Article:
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I have an application with a plugin architecture using MEF. For every exported part there is an attribute with the part's name, and I want to have the names translated, because I use these strings to display the available parts in ListBoxes (or the like).

So, I tried to set the 'Name = Strings.SomeText" in the [Export] annotation, but I get the following error:

"An attribute argument must be a constant expression, typeof expression or array creation expression of an attribute parameter type"

Is there a solution to this? I find the use of the Metadata very useful (I do lazy loading) and I would not want to redesign everything just to get a few texts translated.

Any ideas? Thanks.

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FYI: I just found out that MEF 2 supports exactly the generic import I was looking for, but you'll have to target .NET Framework 4.5 to take advantage of this. –  Hannish Dec 18 '12 at 11:27

1 Answer 1

up vote 2 down vote accepted

Unfortunately you can't directly provide the translated text to the attributes because an attribute can only contain data that is known at compile time. So you will need to provide some compile time constant value that you can later use to look up the translated test.

One solution would be to pass the resource name to the attribute. Then when you want to display the translated text you grab the resource name, look up the text in the resources and display the result.

For instance your attribute could look something like:

[Export(Name = "SomeText")]
public class MyExport

Then when you want to display the string you load the resources from the assembly that defines the export and you extract the actual text from the loaded resources. For instance like this (as borrowed from another answer):

var assembly = typeof(MyExport).Assembly;

// Resource file.. namespace.ClassName
var rm = new ResourceManager("MyAssembly.Strings", assembly);

// exportName contains the text provided to the Name property 
// of the Export attribute
var text = rm.GetString(exportName);

The one obvious drawback about this solution is that you lose the type-safety that you get from using the Strings.SomeText property.

--------- EDIT ---------

In order to make it a little easier to get the translated text you could create a derivative of the ExportAttribute which takes enough information to extract the translated text. For example the custom ExportAttribute could look like this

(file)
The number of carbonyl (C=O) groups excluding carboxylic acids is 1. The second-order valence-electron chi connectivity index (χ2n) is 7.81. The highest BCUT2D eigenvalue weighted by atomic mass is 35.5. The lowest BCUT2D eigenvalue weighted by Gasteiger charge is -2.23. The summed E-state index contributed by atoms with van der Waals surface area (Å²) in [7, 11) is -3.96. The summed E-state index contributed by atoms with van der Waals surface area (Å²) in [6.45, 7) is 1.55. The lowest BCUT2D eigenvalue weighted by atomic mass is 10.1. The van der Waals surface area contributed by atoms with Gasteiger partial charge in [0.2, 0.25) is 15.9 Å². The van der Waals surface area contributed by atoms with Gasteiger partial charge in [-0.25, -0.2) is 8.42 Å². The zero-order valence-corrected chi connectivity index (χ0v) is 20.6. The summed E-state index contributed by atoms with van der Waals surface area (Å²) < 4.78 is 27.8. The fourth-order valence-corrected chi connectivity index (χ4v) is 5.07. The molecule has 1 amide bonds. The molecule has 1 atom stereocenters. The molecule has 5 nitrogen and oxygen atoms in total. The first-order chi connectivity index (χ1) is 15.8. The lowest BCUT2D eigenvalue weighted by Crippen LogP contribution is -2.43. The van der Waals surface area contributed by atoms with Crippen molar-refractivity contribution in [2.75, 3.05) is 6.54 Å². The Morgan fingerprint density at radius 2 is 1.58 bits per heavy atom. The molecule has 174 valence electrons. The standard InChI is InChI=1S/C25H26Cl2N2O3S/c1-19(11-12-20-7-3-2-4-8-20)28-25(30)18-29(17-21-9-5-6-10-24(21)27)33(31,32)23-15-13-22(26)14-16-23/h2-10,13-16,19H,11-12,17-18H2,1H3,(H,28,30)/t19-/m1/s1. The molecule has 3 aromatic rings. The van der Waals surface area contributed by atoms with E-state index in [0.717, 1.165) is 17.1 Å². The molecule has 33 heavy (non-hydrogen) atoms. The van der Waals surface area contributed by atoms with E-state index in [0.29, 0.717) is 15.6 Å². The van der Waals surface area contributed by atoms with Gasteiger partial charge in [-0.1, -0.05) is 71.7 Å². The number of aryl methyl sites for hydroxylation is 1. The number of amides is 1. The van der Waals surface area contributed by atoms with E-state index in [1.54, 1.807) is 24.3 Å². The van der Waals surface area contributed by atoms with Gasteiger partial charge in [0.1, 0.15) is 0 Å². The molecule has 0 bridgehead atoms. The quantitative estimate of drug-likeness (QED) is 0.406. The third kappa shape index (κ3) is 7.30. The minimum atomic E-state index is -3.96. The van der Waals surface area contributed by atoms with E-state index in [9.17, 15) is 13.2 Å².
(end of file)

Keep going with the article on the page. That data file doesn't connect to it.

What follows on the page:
public sealed class NamedExportAttribute : ExportAttribute
    public NamedExportAttribute()
        : base()

    public string ResourceName

    public Type ResourceType

    public string ResourceText()
        var rm = new ResourceManager(ResourceType);
        return rm.GetString(ResourceName);

Using this attribute you can apply it like this

    ResourceName = "SomeText", 
    ResourceType = typeof(MyNamespace.Properties.Resources))]
public sealed class MyClass

Finally when you need to get the translated text you can do this

var attribute = typeof(MyClass).GetCustomAttribute<NamedExportAttribute>();
var text = attribute.ResourceText();

Another option is to use the DisplayAttribute

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Thank you Petrik for taking time to answer. I had no real hope to find a good alternative, and in my case your answer is more complicated to implement (for other, unrelated reasons). Anyway, I'm marking it as answer, regards, –  Hannish Dec 3 '12 at 22:05
Have you defined your own ExportAttribute derivative class? If so then you could potentially bundle all the code necessary to load the resources in there. –  Petrik Dec 3 '12 at 22:39
Indeed, I have my own ExportAttribute, but I don't see clearly how to apply your solution there. Do you have an example? Thanks –  Hannish Dec 4 '12 at 8:01
I've added the example. Note that there are probably nicer ways of getting the data. Also I haven't added any exception handling etc. –  Petrik Dec 5 '12 at 19:48
Thank you again, Petrik! Very nice example. I found out that MEF 2 implements generic imports (see my comment to the original question). Regards! –  Hannish Dec 18 '12 at 11:29

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